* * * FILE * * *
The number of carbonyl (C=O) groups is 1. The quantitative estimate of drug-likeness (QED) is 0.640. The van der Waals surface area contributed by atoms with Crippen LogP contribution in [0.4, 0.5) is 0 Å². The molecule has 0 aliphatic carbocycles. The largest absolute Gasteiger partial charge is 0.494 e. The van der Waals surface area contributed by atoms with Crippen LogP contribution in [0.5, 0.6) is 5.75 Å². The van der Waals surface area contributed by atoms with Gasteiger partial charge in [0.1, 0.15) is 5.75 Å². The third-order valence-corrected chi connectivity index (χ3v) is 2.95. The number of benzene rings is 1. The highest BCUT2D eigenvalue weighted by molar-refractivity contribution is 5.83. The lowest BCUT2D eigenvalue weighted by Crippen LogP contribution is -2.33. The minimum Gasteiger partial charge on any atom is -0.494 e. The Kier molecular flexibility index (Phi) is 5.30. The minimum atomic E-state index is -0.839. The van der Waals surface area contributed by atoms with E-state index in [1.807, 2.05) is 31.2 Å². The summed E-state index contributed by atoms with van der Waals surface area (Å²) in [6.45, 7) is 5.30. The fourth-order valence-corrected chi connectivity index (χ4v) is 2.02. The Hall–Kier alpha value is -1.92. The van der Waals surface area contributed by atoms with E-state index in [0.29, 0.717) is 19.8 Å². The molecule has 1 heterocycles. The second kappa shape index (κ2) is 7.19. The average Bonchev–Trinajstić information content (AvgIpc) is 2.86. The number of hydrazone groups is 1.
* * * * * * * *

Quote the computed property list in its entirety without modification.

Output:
The number of carbonyl (C=O) groups is 1. The quantitative estimate of drug-likeness (QED) is 0.640. The van der Waals surface area contributed by atoms with Crippen LogP contribution in [0.4, 0.5) is 0 Å². The molecule has 0 aliphatic carbocycles. The largest absolute Gasteiger partial charge is 0.494 e. The van der Waals surface area contributed by atoms with Crippen LogP contribution in [0.5, 0.6) is 5.75 Å². The van der Waals surface area contributed by atoms with Gasteiger partial charge in [0.1, 0.15) is 5.75 Å². The third-order valence-corrected chi connectivity index (χ3v) is 2.95. The number of benzene rings is 1. The highest BCUT2D eigenvalue weighted by molar-refractivity contribution is 5.83. The lowest BCUT2D eigenvalue weighted by Crippen LogP contribution is -2.33. The minimum Gasteiger partial charge on any atom is -0.494 e. The Kier molecular flexibility index (Phi) is 5.30. The minimum atomic E-state index is -0.839. The van der Waals surface area contributed by atoms with E-state index in [1.807, 2.05) is 31.2 Å². The summed E-state index contributed by atoms with van der Waals surface area (Å²) in [6.45, 7) is 5.30. The fourth-order valence-corrected chi connectivity index (χ4v) is 2.02. The Hall–Kier alpha value is -1.92. The van der Waals surface area contributed by atoms with E-state index in [0.29, 0.717) is 19.8 Å². The molecule has 1 heterocycles. The second kappa shape index (κ2) is 7.19. The average Bonchev–Trinajstić information content (AvgIpc) is 2.86. The number of hydrazone groups is 1.